Common Miscommunications Between Sexual Partners
It’s commonly known that communication is key to any strong relationship.
It’s commonly known that communication is key to any strong relationship. Being open and honest helps you grow as a couple and keeps you involved intimately in each other’s lives. However, it’s important to communicate about more than just your daily activities and feelings, communication in the bedroom is equally (if not more) pertinent to a strong bond between partners. Dr. Steve McGough takes us through the common miscommunications sexual partners face and how to deal with them and move forward to build a stronger, more successful relationship.

One Partner Thinks Something is Wrong with Them


The most common miscommunication I've seen is that women frequently think there's something wrong with them (or that this is just the way it is for couples) if they are not sexually satisfied or achieve orgasm(s) with their partner during intimacy. This can also include the belief some have that they need to achieve orgasm via intercourse, when in reality only a small percentage of women can actually achieve this. In some cases, women aren't comfortable talking with their partner about all of these issues. In other cases, they try to talk, but their partner doesn't understand or in the worst case doesn’t seem interested at all.

Accepting a Diminished Sex Life as Real Life Gets Busier


Another common miscommunication couples have is when the relationship matures and each partner gets older and busier with life, and they each assume (and fail to talk to the other about how) that it's "normal" for their sex lives to become less passionate. Frequently, women will lose their desire for sexual activity. While this does happen for many couples, it doesn't have to.

What Sex and Love Actually Mean


A very common miscommunication between partners is what "sex" (and "love") actually mean to each. Also, what each partner thinks the other should want to do and be able to do sexually. In reality, our beliefs about sexuality have layers of meanings. We sometimes don't even fully realize what our beliefs about each are because we've never thought about it. We often don't share this with our partner, but assume they have the same beliefs.


Dr. Steve McGough, D.H.S is the Director of R&D, CTO hi® Master Level instructor and Director of R&D at Women and Couples Wellness, LLC, Associate Professor of Clinical Sexology, Institute for Advanced Study of Human Sexuality. Steve is regularly interviewed by outlets such as Prevention, Redbook, CNBC, MSN, Women’s Health, Medical Daily, Glamour, Ask Men, etc. Steve McGough discovered the technology behind “hi” when trying to help Wendy (his wife) recover from a tragedy.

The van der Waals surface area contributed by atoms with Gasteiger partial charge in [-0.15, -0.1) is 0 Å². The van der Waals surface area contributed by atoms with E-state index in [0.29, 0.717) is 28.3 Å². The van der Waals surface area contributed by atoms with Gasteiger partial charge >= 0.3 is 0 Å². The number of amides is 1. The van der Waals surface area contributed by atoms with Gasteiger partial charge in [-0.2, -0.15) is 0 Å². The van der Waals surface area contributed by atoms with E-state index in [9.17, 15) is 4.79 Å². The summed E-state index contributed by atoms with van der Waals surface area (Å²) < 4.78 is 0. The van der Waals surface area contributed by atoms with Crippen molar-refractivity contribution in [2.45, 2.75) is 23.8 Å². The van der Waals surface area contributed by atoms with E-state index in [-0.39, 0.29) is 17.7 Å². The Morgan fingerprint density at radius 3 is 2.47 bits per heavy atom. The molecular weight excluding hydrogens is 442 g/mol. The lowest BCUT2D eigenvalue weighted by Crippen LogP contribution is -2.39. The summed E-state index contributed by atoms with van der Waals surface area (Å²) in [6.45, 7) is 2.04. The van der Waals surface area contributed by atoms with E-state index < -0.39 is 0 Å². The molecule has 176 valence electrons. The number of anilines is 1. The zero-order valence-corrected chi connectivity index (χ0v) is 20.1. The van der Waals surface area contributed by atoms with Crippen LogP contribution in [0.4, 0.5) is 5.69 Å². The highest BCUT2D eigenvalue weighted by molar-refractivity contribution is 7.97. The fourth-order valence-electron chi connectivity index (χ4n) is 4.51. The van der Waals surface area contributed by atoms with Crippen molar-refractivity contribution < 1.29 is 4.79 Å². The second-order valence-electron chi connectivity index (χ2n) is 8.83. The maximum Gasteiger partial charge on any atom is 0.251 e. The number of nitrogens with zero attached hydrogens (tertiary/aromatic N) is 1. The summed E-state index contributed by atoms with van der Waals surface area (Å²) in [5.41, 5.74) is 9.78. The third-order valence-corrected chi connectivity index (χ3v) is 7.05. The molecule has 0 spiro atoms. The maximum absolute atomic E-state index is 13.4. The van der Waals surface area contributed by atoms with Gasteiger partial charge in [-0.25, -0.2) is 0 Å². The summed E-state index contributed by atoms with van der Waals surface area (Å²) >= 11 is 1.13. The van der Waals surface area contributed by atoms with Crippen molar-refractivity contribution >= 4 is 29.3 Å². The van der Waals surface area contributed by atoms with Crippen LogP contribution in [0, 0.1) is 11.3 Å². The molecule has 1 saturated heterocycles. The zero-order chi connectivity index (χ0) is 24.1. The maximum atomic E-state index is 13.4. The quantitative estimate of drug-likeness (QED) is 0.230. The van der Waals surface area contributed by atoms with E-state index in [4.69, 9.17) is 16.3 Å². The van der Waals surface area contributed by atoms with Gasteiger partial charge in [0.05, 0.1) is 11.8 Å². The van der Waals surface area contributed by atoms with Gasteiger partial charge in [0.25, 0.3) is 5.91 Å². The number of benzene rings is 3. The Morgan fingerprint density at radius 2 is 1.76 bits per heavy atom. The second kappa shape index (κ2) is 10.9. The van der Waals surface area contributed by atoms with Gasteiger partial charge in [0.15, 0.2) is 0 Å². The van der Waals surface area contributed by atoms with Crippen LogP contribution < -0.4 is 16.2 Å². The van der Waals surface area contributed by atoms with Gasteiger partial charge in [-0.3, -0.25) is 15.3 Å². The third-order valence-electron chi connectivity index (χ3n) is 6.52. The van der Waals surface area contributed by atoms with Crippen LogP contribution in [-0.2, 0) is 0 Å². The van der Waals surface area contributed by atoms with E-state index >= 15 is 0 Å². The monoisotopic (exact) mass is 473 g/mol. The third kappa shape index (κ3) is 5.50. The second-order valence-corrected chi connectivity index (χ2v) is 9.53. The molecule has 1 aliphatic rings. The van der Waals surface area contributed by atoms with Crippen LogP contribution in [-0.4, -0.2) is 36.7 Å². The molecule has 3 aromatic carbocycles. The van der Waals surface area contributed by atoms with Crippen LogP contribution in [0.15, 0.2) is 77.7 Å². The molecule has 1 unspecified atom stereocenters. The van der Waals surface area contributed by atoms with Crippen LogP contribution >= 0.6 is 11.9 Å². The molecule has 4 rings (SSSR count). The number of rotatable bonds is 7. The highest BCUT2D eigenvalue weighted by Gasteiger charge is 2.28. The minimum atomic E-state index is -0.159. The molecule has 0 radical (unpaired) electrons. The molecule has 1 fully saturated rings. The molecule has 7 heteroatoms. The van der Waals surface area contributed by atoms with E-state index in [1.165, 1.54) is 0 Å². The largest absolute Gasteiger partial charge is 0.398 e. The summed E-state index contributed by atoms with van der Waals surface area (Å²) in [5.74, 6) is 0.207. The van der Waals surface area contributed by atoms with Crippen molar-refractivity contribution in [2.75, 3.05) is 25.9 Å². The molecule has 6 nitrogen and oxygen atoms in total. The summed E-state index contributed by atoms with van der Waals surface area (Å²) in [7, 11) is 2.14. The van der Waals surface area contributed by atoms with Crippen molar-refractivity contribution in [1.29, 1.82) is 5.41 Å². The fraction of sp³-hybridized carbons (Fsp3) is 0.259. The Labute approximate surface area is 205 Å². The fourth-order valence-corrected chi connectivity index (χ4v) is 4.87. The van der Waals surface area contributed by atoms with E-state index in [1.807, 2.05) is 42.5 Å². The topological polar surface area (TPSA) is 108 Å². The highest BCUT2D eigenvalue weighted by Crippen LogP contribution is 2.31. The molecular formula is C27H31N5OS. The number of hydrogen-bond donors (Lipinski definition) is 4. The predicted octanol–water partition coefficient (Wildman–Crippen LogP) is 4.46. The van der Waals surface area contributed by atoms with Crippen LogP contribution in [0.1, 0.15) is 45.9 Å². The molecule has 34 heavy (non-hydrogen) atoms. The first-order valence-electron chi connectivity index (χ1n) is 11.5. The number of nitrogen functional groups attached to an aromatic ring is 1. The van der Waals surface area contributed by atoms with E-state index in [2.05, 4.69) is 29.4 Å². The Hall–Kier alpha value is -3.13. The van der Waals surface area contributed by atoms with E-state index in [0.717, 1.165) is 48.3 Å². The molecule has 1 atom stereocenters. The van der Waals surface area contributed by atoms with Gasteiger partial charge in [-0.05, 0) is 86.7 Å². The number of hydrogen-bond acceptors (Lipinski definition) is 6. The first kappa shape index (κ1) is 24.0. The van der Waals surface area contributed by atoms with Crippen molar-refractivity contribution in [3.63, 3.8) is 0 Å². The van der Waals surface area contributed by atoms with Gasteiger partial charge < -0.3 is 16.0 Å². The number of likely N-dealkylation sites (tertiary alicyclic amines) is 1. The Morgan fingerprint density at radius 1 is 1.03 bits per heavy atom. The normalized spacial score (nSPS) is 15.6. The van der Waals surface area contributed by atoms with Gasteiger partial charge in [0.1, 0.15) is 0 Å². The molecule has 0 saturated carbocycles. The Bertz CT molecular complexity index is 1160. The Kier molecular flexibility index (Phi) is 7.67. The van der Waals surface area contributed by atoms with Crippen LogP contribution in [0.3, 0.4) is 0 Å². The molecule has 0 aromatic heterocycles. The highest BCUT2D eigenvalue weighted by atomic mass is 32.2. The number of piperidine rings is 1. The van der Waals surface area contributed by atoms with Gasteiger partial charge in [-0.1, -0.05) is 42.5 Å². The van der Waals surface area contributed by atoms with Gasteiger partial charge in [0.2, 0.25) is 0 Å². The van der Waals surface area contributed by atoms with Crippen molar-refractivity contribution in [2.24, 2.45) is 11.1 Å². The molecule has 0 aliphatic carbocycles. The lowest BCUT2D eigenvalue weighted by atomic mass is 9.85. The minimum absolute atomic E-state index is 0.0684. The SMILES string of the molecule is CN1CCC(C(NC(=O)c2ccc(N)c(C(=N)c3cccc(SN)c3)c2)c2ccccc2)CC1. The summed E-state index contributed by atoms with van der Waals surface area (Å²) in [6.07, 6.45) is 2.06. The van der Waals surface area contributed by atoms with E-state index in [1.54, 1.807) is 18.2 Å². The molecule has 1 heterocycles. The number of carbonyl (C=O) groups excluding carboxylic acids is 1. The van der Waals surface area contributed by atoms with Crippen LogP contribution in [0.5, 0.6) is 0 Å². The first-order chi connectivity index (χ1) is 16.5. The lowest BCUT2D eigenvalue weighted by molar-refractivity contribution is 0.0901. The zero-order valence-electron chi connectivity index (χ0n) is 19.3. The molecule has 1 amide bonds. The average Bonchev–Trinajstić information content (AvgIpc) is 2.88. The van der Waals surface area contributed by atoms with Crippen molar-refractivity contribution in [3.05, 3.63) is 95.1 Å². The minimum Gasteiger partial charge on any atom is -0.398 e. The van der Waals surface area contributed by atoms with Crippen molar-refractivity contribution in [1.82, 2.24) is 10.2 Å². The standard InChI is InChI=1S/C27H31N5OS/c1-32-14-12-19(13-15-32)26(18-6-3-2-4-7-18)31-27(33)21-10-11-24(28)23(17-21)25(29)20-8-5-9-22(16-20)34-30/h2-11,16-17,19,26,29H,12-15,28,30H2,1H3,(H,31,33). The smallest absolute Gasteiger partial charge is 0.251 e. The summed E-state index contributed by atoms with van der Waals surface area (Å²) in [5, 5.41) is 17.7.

Dr. Steve McGough

"Dr. Steve McGough the author of numerous books dealing with wellness, massage, and intimacy. He has a Doctorate of Human Sexuality from the IASHS, and a BS in Biochemistry (focusing on nutrition) from UNC-Chapel Hill. Steve has an extensive background in massage and various Asian healing practices. He's the Director of R&D at Women and Couples Wellness, and a professor of Clinical Sexology. During graduate research, Steve developed new techniques to help women with anorgasmia (inability to achieve orgasm). Through this, he's worked with several thousand women and couples researching female orgasm. Steve has been published in academic journals on topics ranging from neuroscience research to sexology. He has multiple US & International patents in areas for women's pelvic and sexual health. A distinction with his approach is the view that sexual health is an integral part of overall health. Steve is frequently interviewed in Prevention, Women's Health, Medical Daily, CNBC, Glamour, Cosmopolitan, Redbook, Ask Men, etc. He & his wife Wendy frequently teach at Young Swingers Week, Naughty N Nawlins, Hedonism II, etc.
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